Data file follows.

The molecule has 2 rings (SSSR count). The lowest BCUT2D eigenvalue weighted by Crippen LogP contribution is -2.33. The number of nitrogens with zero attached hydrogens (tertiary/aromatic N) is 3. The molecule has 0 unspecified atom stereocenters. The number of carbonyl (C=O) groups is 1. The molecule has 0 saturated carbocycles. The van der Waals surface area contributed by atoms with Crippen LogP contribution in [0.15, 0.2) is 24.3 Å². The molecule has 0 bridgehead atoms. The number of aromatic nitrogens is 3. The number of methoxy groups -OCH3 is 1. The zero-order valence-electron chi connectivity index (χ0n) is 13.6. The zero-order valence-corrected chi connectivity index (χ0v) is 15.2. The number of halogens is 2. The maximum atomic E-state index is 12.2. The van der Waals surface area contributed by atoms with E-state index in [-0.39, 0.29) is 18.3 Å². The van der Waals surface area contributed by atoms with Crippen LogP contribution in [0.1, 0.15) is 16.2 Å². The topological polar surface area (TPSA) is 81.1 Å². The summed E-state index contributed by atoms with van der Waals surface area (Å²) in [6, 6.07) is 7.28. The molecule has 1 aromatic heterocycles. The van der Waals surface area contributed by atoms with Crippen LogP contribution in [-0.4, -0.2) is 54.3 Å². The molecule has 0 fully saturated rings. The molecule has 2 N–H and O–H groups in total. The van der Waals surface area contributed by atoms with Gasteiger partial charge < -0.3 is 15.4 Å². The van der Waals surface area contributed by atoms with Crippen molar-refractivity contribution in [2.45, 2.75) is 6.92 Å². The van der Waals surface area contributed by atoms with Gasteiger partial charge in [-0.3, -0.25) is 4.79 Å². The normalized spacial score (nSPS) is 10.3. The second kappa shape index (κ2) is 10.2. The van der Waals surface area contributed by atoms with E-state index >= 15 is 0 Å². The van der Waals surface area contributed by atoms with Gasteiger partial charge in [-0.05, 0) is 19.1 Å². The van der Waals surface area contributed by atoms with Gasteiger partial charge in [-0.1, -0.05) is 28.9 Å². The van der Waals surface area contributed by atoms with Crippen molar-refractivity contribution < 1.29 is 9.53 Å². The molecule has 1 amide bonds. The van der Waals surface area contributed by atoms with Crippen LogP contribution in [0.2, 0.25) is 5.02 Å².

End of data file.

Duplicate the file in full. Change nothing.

The molecule has 2 rings (SSSR count). The lowest BCUT2D eigenvalue weighted by Crippen LogP contribution is -2.33. The number of nitrogens with zero attached hydrogens (tertiary/aromatic N) is 3. The molecule has 0 unspecified atom stereocenters. The number of carbonyl (C=O) groups is 1. The molecule has 0 saturated carbocycles. The van der Waals surface area contributed by atoms with Crippen LogP contribution in [0.15, 0.2) is 24.3 Å². The molecule has 0 bridgehead atoms. The number of aromatic nitrogens is 3. The number of methoxy groups -OCH3 is 1. The zero-order valence-electron chi connectivity index (χ0n) is 13.6. The zero-order valence-corrected chi connectivity index (χ0v) is 15.2. The number of halogens is 2. The maximum atomic E-state index is 12.2. The van der Waals surface area contributed by atoms with E-state index in [-0.39, 0.29) is 18.3 Å². The van der Waals surface area contributed by atoms with Crippen LogP contribution in [0.1, 0.15) is 16.2 Å². The topological polar surface area (TPSA) is 81.1 Å². The summed E-state index contributed by atoms with van der Waals surface area (Å²) in [6, 6.07) is 7.28. The molecule has 1 aromatic heterocycles. The van der Waals surface area contributed by atoms with Crippen LogP contribution in [-0.4, -0.2) is 54.3 Å². The molecule has 0 fully saturated rings. The molecule has 2 N–H and O–H groups in total. The van der Waals surface area contributed by atoms with Gasteiger partial charge < -0.3 is 15.4 Å². The van der Waals surface area contributed by atoms with Crippen molar-refractivity contribution in [2.45, 2.75) is 6.92 Å². The van der Waals surface area contributed by atoms with Gasteiger partial charge in [-0.3, -0.25) is 4.79 Å². The normalized spacial score (nSPS) is 10.3. The second kappa shape index (κ2) is 10.2. The van der Waals surface area contributed by atoms with E-state index >= 15 is 0 Å². The van der Waals surface area contributed by atoms with Gasteiger partial charge in [-0.05, 0) is 19.1 Å². The van der Waals surface area contributed by atoms with Gasteiger partial charge in [-0.1, -0.05) is 28.9 Å². The van der Waals surface area contributed by atoms with Crippen molar-refractivity contribution < 1.29 is 9.53 Å². The molecule has 1 amide bonds. The van der Waals surface area contributed by atoms with Crippen LogP contribution in [0.2, 0.25) is 5.02 Å².